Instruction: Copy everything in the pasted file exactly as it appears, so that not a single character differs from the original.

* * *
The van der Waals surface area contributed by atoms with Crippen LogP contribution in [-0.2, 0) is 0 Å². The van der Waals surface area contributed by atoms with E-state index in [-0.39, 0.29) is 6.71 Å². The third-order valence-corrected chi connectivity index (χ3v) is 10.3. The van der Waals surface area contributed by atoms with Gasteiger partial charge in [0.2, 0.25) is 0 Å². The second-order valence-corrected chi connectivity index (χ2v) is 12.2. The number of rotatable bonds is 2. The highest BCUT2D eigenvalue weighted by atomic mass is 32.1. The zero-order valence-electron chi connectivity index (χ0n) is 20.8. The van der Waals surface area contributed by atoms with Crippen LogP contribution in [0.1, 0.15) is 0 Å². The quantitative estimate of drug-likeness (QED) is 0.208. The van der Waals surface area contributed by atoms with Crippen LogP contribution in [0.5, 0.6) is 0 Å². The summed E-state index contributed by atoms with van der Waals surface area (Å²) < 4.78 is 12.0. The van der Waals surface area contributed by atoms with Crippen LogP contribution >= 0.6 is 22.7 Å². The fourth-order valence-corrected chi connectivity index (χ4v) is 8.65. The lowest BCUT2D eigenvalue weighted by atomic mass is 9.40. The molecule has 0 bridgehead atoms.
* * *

The van der Waals surface area contributed by atoms with Crippen LogP contribution in [-0.2, 0) is 0 Å². The van der Waals surface area contributed by atoms with E-state index in [-0.39, 0.29) is 6.71 Å². The third-order valence-corrected chi connectivity index (χ3v) is 10.3. The van der Waals surface area contributed by atoms with Gasteiger partial charge in [0.2, 0.25) is 0 Å². The second-order valence-corrected chi connectivity index (χ2v) is 12.2. The number of rotatable bonds is 2. The highest BCUT2D eigenvalue weighted by atomic mass is 32.1. The zero-order valence-electron chi connectivity index (χ0n) is 20.8. The van der Waals surface area contributed by atoms with Crippen LogP contribution in [0.1, 0.15) is 0 Å². The quantitative estimate of drug-likeness (QED) is 0.208. The van der Waals surface area contributed by atoms with Crippen LogP contribution in [0.5, 0.6) is 0 Å². The summed E-state index contributed by atoms with van der Waals surface area (Å²) < 4.78 is 12.0. The van der Waals surface area contributed by atoms with Crippen LogP contribution >= 0.6 is 22.7 Å². The fourth-order valence-corrected chi connectivity index (χ4v) is 8.65. The lowest BCUT2D eigenvalue weighted by atomic mass is 9.40. The molecule has 0 bridgehead atoms.